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On 30th birthday, Andy Roddick announces his retirement from tennis after the US Open

Just finished watching Andy Roddick’s press conference at the US Open where he just announced that he will retire after his final match at the tournament.

The announcement comes on Roddick’s 30th birthday.

He seemed relaxed and at peace with his decision during a lengthy press conference at Flushing Meadows.

“I have decided that this is going to be my last tournament,” Roddick said. “I don’t know if I’m healthy enough or committed enough to continue another year.

“For 13, 14 years, I was invested fully. … I have been pretty good about keeping my nose to the grindstone. I feel like I’ve won a lot of matches by being consistent.”

He won two tournaments this season and also scored a win over Roger Federer – currently the number one player – in Miami.

It’s a Hall of Fame career with 32 tournament victories including the 2003 US Open. He was ranked number one in the world for a period in 2003-04 and reached the final of Wimbledon three times.

Roddick also owns 33 Davis Cup victories, second in U.S. Davis Cup history, and he helped lead the USA to a Davis Cup title in 2007.

Roddick, currently ranked number 22 in the world, will play his second round match tomorrow but decided to make the announcement before the match for a simple reason: “I wanted an opportunity to say goodbye. I hope I’m sticking around.”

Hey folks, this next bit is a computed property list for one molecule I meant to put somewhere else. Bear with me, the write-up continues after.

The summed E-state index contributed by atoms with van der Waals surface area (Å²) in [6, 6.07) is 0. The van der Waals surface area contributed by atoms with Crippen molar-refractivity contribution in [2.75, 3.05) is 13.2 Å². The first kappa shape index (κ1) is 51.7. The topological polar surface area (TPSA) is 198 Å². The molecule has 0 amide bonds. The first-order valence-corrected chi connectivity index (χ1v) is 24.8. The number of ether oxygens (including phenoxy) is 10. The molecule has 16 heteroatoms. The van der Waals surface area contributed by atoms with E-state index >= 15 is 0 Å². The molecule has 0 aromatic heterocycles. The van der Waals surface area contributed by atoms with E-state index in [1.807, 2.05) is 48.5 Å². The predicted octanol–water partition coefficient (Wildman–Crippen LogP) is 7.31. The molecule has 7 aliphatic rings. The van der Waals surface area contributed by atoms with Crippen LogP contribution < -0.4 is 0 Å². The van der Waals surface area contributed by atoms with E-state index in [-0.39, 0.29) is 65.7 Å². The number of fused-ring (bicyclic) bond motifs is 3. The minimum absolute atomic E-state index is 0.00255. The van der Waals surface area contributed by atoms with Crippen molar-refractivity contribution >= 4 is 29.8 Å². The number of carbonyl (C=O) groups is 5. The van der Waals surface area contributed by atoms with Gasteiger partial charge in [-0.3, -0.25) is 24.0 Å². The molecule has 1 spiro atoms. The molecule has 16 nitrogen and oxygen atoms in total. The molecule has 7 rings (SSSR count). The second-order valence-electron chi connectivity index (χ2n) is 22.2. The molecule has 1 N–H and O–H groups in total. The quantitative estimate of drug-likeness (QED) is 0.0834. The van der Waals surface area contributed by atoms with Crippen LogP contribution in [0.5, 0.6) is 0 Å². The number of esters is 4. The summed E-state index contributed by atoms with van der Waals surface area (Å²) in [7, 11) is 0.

He will be focusing on a tennis academy being built near his home in Austin, Texas. Articulate and funny,

Also, Roddick no doubt will have a bright future in tennis broadcasting should he choose to go that route.



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4 Remarks

  1. Man I feel so blind sided by this. I thought he would play one more year and then end it not stop so suddenly. There is no doubt he would have won several more Slams had he not have to play Roger and Rafa but those are the breaks. I will miss his play, his rocket serve, his sportsmanship but most of all I’ll miss his intelligence.

    My best to you Andy. I’m genuinely happy for you and Brooklyn but my heart will be heavy for a while.

  2. Andy was one of the greatest tennis players representing the U.S. I will never forget the 2009 Wimbledon final where he almost got the grand prize. That match was the longest singles final match by the number of games…77 games to be exact!

  3. So very sad at this news, I really liked Andy and have been following him since he was about 15, he will be missed, and, just as sad with this news as I was with Andre and his retirement and I still miss him as well.

    All the best and thanks to Andy for being the excellent face of US men’s tennis for so long, and, all the best in the future… and can’t wait until you are on the seniors tour!

  4. I’m simply heartbroken by Andy’s announcement of retirement. I will so miss him in the game.

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